"If it wasn’t for the efforts of Robert Maguire Jr., they would never have made it out of Yemen," said Rabbi Marvin Hier, who presented the medal, after revealing the presence of a Yemeni Jew born on one of the Operation Magic flights.

"I’m deeply grateful for your consideration," an overcome Maguire replied, apologizing for his inability to say more.

Anonymous said...

L.A. Times story:

"Robert Maguire Jr had told the LA Times he was motivated more by the adventure than the money. But there was more to his commitment to the airlift than that for Mr. Maguire, whose father was a judge in the Nuremberg war crimes trials after World War II.

Mr. Maguire never forgot the Yemenites' singing and blessing as they flew into Israel, nor the grateful expressions on their faces.

"It was so touching you almost don't want to remember," he recalled. When "you've been privileged to see something that people don't see very often. ... I was lucky, I was blessed that God had given me the opportunity to be there."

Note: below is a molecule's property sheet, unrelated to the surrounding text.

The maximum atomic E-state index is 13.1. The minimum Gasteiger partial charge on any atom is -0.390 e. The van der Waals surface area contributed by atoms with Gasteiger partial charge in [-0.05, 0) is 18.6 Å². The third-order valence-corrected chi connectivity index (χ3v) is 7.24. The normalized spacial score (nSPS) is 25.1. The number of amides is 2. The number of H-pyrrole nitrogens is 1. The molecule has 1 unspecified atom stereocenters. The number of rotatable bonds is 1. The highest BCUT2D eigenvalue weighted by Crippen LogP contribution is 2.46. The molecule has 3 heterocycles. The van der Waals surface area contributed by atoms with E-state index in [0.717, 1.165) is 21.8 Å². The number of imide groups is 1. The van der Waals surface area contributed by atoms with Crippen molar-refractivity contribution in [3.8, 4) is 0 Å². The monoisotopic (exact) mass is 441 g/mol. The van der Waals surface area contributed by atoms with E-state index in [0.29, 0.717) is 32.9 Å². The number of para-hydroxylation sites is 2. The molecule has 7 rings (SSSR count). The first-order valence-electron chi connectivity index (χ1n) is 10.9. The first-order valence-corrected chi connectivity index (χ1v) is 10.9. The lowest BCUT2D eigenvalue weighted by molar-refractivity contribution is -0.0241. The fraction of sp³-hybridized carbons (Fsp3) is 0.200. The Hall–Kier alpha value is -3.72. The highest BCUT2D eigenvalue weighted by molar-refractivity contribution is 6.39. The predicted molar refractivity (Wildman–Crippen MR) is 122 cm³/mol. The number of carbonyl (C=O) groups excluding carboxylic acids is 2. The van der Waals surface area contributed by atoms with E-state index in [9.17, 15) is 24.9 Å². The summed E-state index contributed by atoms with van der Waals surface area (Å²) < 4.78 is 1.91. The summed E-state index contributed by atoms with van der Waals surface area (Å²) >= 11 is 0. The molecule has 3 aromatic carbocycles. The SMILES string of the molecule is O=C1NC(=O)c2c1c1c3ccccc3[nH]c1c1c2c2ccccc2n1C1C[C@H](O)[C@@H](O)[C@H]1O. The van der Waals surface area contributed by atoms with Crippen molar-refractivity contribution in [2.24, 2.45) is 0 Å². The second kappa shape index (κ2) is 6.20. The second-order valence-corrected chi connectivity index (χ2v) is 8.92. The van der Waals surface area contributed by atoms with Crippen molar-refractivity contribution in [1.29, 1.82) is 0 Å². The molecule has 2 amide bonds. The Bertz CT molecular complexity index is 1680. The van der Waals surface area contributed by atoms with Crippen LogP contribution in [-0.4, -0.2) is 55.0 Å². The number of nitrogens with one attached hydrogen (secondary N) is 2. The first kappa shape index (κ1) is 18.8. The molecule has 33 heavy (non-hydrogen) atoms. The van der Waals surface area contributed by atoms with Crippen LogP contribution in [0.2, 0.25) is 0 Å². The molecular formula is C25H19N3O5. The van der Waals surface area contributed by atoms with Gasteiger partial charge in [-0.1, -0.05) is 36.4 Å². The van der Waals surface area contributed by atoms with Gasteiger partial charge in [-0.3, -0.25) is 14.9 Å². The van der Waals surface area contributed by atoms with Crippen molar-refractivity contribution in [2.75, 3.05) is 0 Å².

Not many of Mr. Maguire's Jewish passengers were aware that their pilot was an American of Irish and British descent who had been raised an Episcopalian.

Over the years, Mr. Maguire never sought acknowledgment for his role in the operation, modestly saying that he was "just doing my job."

In 2004, however, Mr. Maguire was awarded a medal of valor from the Simon Wiesenthal Center in Los Angeles for what Rabbi Marvin Hier, the center's founder and dean, called his "heroic efforts that helped rescue tens of thousands of Jews."

Hier had been aware of Operation Magic Carpet but always assumed all the pilots were Israelis.

After hearing of Mr. Maguire's role from a friend of the former pilot's son last year, Hier began research and discovered, among other things, a letter from the Israeli Parliament to Mr. Maguire three decades ago thanking him for his participation in the airlift.

Anonymous said...

Take it easy on the google searches.

Anonymous said...

Are those plain raw wooden benches that they're sitting on?
And there sure weren't many stewardess's pushing carts through those aisles.

Hirshel Tzig - הירשל ציג said...


typical of you to notice that.

I guess in Alaska that's what they offer.

Anonymous said...

I find it troubling that Chabad and the MO pro-Israel supporters seem to overlook the really horrible actions of the Zionists (Ben-Gourion...) especially towards the Yemenites.
The book Perfidy was a real eye-opener for a guy who grew up in CH, and never heard too much about the actions of those who got Medinas Yisroel on the map.

Anonymous said...

Here we go again... where's malach?